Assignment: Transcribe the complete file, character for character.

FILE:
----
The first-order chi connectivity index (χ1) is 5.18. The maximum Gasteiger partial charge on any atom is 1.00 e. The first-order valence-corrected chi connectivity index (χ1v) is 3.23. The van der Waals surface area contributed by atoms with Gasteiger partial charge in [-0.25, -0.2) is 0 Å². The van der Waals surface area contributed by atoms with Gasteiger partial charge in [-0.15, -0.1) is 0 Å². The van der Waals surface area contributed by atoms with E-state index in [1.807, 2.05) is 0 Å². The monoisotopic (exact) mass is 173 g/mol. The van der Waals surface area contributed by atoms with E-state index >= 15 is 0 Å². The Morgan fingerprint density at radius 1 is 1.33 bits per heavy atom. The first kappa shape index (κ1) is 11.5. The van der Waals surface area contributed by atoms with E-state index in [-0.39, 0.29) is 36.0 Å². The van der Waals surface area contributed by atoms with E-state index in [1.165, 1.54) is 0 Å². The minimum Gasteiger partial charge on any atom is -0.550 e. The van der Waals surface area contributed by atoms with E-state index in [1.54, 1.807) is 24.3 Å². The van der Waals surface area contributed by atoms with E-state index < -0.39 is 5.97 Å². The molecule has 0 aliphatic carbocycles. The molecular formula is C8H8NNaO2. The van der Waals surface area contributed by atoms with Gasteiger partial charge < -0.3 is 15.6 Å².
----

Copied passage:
The first-order chi connectivity index (χ1) is 5.18. The maximum Gasteiger partial charge on any atom is 1.00 e. The first-order valence-corrected chi connectivity index (χ1v) is 3.23. The van der Waals surface area contributed by atoms with Gasteiger partial charge in [-0.25, -0.2) is 0 Å². The van der Waals surface area contributed by atoms with Gasteiger partial charge in [-0.15, -0.1) is 0 Å². The van der Waals surface area contributed by atoms with E-state index in [1.807, 2.05) is 0 Å². The monoisotopic (exact) mass is 173 g/mol. The van der Waals surface area contributed by atoms with E-state index >= 15 is 0 Å². The Morgan fingerprint density at radius 1 is 1.33 bits per heavy atom. The first kappa shape index (κ1) is 11.5. The van der Waals surface area contributed by atoms with E-state index in [-0.39, 0.29) is 36.0 Å². The van der Waals surface area contributed by atoms with E-state index in [1.165, 1.54) is 0 Å². The minimum Gasteiger partial charge on any atom is -0.550 e. The van der Waals surface area contributed by atoms with E-state index in [1.54, 1.807) is 24.3 Å². The van der Waals surface area contributed by atoms with E-state index < -0.39 is 5.97 Å². The molecule has 0 aliphatic carbocycles. The molecular formula is C8H8NNaO2. The van der Waals surface area contributed by atoms with Gasteiger partial charge < -0.3 is 15.6 Å².